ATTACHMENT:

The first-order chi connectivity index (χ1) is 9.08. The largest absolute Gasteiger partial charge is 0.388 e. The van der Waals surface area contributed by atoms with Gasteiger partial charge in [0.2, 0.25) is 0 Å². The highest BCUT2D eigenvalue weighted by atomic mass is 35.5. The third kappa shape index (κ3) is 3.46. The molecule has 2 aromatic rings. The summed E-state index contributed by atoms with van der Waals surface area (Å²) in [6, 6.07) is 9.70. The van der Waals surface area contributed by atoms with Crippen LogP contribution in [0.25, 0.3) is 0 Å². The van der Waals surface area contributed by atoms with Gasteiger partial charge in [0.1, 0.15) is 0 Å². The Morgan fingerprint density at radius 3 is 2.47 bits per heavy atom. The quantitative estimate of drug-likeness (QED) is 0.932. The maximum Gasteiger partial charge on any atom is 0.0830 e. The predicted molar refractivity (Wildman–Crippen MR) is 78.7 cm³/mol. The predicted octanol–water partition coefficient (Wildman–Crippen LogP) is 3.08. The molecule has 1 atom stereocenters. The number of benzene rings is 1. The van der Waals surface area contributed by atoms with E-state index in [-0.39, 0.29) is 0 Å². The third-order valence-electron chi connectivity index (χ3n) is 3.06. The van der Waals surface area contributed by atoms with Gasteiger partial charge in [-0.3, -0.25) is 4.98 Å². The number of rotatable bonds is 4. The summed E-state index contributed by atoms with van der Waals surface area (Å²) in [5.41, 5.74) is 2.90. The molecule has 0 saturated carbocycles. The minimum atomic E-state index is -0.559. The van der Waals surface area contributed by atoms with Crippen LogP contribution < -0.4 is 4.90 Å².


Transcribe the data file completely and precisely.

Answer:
The first-order chi connectivity index (χ1) is 9.08. The largest absolute Gasteiger partial charge is 0.388 e. The van der Waals surface area contributed by atoms with Gasteiger partial charge in [0.2, 0.25) is 0 Å². The highest BCUT2D eigenvalue weighted by atomic mass is 35.5. The third kappa shape index (κ3) is 3.46. The molecule has 2 aromatic rings. The summed E-state index contributed by atoms with van der Waals surface area (Å²) in [6, 6.07) is 9.70. The van der Waals surface area contributed by atoms with Crippen LogP contribution in [0.25, 0.3) is 0 Å². The van der Waals surface area contributed by atoms with Gasteiger partial charge in [0.1, 0.15) is 0 Å². The Morgan fingerprint density at radius 3 is 2.47 bits per heavy atom. The quantitative estimate of drug-likeness (QED) is 0.932. The maximum Gasteiger partial charge on any atom is 0.0830 e. The predicted molar refractivity (Wildman–Crippen MR) is 78.7 cm³/mol. The predicted octanol–water partition coefficient (Wildman–Crippen LogP) is 3.08. The molecule has 1 atom stereocenters. The number of benzene rings is 1. The van der Waals surface area contributed by atoms with E-state index in [-0.39, 0.29) is 0 Å². The third-order valence-electron chi connectivity index (χ3n) is 3.06. The van der Waals surface area contributed by atoms with Gasteiger partial charge in [-0.3, -0.25) is 4.98 Å². The number of rotatable bonds is 4. The summed E-state index contributed by atoms with van der Waals surface area (Å²) in [5.41, 5.74) is 2.90. The molecule has 0 saturated carbocycles. The minimum atomic E-state index is -0.559. The van der Waals surface area contributed by atoms with Crippen LogP contribution < -0.4 is 4.90 Å².